The mural "Happy Hunting Ground" by Allen Tupper True, photographed by Marcia Ward.

(Photo: Courtesy of Victoria Tupper True)
For years, the historic Colorado National Bank building in downtown Denver has been shuttered. In 2009, Englewood-based Stonebridge Companies bought the empty building, which is on the National Register of Historic Places, and in May it will reopen as a 230-room Renaissance Hotel.
 
That's good news for fans of the late muralist Allen Tupper True. In the 1920s, True painted a group of murals for the marble-clad lobby depicting scenes of Native Americans, which he called Indian Memories. They are considered to be among True's best work.
 
The murals were in surprisingly good condition says Tommy Nigro, vice president of real estate for Stonebridge.
 
"They were dirty, so we had them cleaned up by historic preservationists," Nigro says. "It was a relatively low-tech approach, with just soap and water and a lot of labor."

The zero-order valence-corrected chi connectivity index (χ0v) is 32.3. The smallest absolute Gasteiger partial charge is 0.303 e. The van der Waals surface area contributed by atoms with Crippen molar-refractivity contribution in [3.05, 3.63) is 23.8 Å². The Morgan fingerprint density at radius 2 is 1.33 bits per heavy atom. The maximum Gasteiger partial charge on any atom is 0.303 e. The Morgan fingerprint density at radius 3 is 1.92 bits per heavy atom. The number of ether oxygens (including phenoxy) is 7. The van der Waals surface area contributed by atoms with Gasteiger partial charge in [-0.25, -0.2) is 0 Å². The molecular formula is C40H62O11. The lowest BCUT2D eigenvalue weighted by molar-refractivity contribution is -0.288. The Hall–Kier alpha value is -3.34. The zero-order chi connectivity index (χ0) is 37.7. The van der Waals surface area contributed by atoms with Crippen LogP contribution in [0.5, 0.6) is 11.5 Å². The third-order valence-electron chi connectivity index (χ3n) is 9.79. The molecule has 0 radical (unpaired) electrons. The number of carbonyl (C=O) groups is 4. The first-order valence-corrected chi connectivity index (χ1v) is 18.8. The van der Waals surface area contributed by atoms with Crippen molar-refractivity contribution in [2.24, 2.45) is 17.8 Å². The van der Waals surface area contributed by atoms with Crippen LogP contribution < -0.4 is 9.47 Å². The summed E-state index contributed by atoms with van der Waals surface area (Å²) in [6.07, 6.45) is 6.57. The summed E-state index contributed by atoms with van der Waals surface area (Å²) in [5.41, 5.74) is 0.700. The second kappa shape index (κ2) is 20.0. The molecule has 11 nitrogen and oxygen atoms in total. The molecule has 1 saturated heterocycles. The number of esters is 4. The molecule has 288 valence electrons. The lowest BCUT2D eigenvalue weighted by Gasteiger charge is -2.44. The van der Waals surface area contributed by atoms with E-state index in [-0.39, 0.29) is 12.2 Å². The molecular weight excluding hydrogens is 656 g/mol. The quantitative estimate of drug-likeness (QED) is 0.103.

The building, by contrast, needed "a lot of sprucing up" according to Nigro.
 
"There was a lot of graffiti on the outside of the building," he notes. "It was really run down."
 
Stonebridge added two new floors to accommodate hotel rooms but left the three-story interior atrium largely intact. It will serve as the hotel's lobby and will be open to the public. Several of the old bank vaults have been converted into dining and meeting rooms.
 

Allen Tupper True's mural "Buffalo Hunt," photographed by Marcia Ward.

(Photo: Courtesy of Victoria Tupper True)
True was born in Colorado Springs in 1881 and is considered Colorado's premier muralist, says Alisa Zahller, curator for art and design at History Colorado. Other examples of True's murals can be seen at the Colorado State Capitol, the Mountain States Telephone & Telegraph Co. building, Denver Civic Center and the Brown Palace Hotel. True died in 1955 at the age of 74.
 
True began painting Indian Memories in 1923 and completed the project in 1925. There are six scenes: “Youth,” “The Buffalo Hunt,” “War,” “Girlhood Beckoning,” “The Bead Worker” and “Happy Hunting Ground,” the largest panel. True said his intention was to depict Native Americans as they existed before the arrival of the white race: "days when he roamed the beautiful untouched reaches of our west in deep but unconscious sympathy with the loveliness of primeval nature."
 
"He really wanted to elevate the idea of American Indians," Zahller says. "He felt that, in the past, they were featured as savage and not having culture. So these really have to do with American Indian spiritualism and the virtues of American Indian life."